Moray Street South Melbourne – potentially a great route into the city from the south via Albert Park – is set for a major upgrade.
Two design options were released for public consultation yesterday.
The upgrade is the work of Metro Tunnel, one of a number of network improvements planned to manage traffic disruption during the massive, lengthy project.
Moray Street has had bike lanes for many years, but the route's attractiveness has been hindered by hazardous roundabouts, lack of proper crossing at Albert Road, and angle parking on sections of the street at the city end.
Now at last there is an opportunity to fix these problems and improve the amenity of the street for all road users, residents and local shopkeepers.
The existing Moray Street bicycle lane facilities will be improved between Albert Road and Queensbridge Street, and will include safer connections to the Kavanagh Street and Queensbridge Street bike paths.
The City of Melbourne will also install an additional bike path along Kavanagh Street in late 2017 and along Southbank Boulevard in 2018.
Intersections at Albert Road, Coventry Street, Dorcas Street, York Street and Market Street will be made safer by creating a slower speed environment using kerb extensions and raised zebra pedestrian crossings.
The current bike crossing from Albert Road into Moray Street will also be formalised by providing a crossing on the west side of the Albert Road intersection.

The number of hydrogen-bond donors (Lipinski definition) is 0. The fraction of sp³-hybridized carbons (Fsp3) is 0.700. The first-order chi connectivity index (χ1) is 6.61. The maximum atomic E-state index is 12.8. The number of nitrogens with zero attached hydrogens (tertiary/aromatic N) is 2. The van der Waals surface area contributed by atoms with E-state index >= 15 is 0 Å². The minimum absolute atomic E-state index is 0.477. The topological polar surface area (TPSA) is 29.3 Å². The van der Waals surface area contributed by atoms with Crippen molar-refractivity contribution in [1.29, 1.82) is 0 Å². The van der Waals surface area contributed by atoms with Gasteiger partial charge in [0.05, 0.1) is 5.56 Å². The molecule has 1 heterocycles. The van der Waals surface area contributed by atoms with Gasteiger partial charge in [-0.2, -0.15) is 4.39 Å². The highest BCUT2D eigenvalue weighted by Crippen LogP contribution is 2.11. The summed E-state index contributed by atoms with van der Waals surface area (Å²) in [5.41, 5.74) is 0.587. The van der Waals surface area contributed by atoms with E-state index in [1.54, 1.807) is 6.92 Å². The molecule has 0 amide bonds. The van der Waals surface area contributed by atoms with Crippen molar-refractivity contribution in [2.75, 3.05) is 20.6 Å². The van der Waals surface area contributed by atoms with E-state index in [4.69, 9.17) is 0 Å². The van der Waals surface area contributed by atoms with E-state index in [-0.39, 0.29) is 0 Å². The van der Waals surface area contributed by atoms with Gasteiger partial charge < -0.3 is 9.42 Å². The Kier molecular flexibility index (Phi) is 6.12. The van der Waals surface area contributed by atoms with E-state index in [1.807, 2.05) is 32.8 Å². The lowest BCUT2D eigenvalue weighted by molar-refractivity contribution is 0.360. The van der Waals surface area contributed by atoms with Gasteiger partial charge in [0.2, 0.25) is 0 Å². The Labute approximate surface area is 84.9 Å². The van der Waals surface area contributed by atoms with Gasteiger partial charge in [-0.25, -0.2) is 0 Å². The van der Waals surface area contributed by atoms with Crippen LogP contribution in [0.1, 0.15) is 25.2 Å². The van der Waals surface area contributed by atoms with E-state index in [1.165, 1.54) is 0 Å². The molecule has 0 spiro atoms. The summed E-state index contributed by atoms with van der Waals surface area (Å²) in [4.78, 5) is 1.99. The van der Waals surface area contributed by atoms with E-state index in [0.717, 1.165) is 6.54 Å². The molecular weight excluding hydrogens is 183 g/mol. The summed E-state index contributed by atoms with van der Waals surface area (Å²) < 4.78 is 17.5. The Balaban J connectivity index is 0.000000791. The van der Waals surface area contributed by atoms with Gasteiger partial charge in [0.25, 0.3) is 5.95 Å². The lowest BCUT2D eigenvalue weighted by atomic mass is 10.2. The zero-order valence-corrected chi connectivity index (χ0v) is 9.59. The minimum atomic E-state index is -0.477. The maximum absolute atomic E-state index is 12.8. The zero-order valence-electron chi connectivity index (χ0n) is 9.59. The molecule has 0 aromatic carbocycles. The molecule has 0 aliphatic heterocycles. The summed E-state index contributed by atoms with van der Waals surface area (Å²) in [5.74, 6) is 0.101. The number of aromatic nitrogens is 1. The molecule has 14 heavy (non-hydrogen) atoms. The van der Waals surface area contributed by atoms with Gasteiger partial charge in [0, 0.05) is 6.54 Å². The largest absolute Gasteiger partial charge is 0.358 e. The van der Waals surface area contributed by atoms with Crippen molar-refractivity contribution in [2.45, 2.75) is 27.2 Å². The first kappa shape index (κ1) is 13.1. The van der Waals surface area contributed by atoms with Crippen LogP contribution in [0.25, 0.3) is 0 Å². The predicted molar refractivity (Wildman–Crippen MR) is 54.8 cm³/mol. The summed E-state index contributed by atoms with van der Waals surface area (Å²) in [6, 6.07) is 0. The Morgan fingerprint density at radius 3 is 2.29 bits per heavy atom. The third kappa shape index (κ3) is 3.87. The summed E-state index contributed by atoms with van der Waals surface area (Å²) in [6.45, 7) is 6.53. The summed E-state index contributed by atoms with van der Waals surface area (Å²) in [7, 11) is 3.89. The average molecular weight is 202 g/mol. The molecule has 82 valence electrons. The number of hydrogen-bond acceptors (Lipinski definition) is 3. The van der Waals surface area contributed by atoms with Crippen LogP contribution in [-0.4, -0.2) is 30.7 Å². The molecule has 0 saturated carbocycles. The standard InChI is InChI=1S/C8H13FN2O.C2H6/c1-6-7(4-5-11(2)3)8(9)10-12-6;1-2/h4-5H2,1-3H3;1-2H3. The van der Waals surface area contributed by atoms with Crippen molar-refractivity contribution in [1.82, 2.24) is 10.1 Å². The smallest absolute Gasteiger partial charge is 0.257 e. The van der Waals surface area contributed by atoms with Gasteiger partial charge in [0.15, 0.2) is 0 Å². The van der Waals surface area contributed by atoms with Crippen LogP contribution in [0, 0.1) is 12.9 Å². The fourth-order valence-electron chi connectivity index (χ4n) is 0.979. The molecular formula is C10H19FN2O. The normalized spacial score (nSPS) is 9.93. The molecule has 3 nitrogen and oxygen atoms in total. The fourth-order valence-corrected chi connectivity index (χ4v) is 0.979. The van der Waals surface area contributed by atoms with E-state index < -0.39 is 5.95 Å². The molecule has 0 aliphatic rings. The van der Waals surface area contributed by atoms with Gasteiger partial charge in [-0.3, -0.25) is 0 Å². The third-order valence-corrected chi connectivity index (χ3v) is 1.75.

Two main options have been exposed for comment: one is a protected bike lane set on the kerb side of the parked cars; and the other is a double buffered bike lane similar to that in Clarendon Street, East Melbourne.
The first option, described as the “preferred" option in the documentation, is not practicable in the assessment of Bicycle Network as the lane is just 1.25m wide plus a buffer, far short of the desired 2.0m required for such a facility.
In a commuter bike lane, a faster bike has to be able to safely get around a more leisurely rider. This is not possible at 1.25m width.
However, the other option, the on-road double buffer alternative (a la Clarendon St, East Melbourne, which has been shown to work well – safe and attractive to riders) probably can be provided to an acceptable standard provided the available road space is judiciously allocated, and the roundabouts are designed to current best-practice standard.
If this option is to be done correctly, the angle parking must be converted to parallel parking – there is insufficient space on the street to permit cars to reverse safely across the bike lane.
This should not be controversial as this area has enormous volumes of car parking available nearby under the freeway structure.
Make sure you comment on the proposal by visiting the project feedback website.
There are also two information sessions to learn more about the proposed Moray Street bicycle lane. Melbourne Metro staff will be available to answer questions and explain the information that will be on display at the Theatrette, South Melbourne Town Hall, Fishley Street, South Melbourne.
- 2pm – 4pm, Friday 25 August 2017
- 6pm – 8pm, Tuesday 29 August 2017